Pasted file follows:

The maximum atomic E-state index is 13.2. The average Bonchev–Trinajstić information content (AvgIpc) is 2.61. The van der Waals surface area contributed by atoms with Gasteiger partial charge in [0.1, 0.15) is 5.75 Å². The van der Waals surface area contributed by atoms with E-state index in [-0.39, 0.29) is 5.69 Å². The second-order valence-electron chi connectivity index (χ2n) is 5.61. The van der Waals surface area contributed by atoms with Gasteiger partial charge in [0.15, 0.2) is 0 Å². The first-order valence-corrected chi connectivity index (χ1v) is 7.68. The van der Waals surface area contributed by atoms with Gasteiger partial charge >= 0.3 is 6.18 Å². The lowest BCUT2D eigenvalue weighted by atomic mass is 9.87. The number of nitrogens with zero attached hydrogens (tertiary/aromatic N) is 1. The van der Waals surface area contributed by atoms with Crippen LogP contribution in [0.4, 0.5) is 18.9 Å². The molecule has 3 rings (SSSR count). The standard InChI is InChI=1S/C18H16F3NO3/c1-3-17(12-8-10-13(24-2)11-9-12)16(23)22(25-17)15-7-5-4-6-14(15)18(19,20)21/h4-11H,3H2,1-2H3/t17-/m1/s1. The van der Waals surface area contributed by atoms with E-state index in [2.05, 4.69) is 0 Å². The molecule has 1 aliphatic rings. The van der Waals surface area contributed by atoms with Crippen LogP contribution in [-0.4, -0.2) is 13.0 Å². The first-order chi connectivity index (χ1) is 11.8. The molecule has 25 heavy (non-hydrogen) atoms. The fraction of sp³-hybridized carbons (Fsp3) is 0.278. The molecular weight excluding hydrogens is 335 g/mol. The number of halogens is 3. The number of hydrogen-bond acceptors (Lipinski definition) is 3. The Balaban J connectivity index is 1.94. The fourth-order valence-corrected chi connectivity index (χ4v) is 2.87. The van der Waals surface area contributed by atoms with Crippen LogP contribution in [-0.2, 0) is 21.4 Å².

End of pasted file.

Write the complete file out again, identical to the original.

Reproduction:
The maximum atomic E-state index is 13.2. The average Bonchev–Trinajstić information content (AvgIpc) is 2.61. The van der Waals surface area contributed by atoms with Gasteiger partial charge in [0.1, 0.15) is 5.75 Å². The van der Waals surface area contributed by atoms with E-state index in [-0.39, 0.29) is 5.69 Å². The second-order valence-electron chi connectivity index (χ2n) is 5.61. The van der Waals surface area contributed by atoms with Gasteiger partial charge in [0.15, 0.2) is 0 Å². The first-order valence-corrected chi connectivity index (χ1v) is 7.68. The van der Waals surface area contributed by atoms with Gasteiger partial charge >= 0.3 is 6.18 Å². The lowest BCUT2D eigenvalue weighted by atomic mass is 9.87. The number of nitrogens with zero attached hydrogens (tertiary/aromatic N) is 1. The van der Waals surface area contributed by atoms with Crippen LogP contribution in [0.4, 0.5) is 18.9 Å². The molecule has 3 rings (SSSR count). The standard InChI is InChI=1S/C18H16F3NO3/c1-3-17(12-8-10-13(24-2)11-9-12)16(23)22(25-17)15-7-5-4-6-14(15)18(19,20)21/h4-11H,3H2,1-2H3/t17-/m1/s1. The van der Waals surface area contributed by atoms with E-state index in [2.05, 4.69) is 0 Å². The molecule has 1 aliphatic rings. The van der Waals surface area contributed by atoms with Crippen LogP contribution in [-0.4, -0.2) is 13.0 Å². The first-order chi connectivity index (χ1) is 11.8. The molecule has 25 heavy (non-hydrogen) atoms. The fraction of sp³-hybridized carbons (Fsp3) is 0.278. The molecular weight excluding hydrogens is 335 g/mol. The number of halogens is 3. The number of hydrogen-bond acceptors (Lipinski definition) is 3. The Balaban J connectivity index is 1.94. The fourth-order valence-corrected chi connectivity index (χ4v) is 2.87. The van der Waals surface area contributed by atoms with Crippen LogP contribution in [-0.2, 0) is 21.4 Å².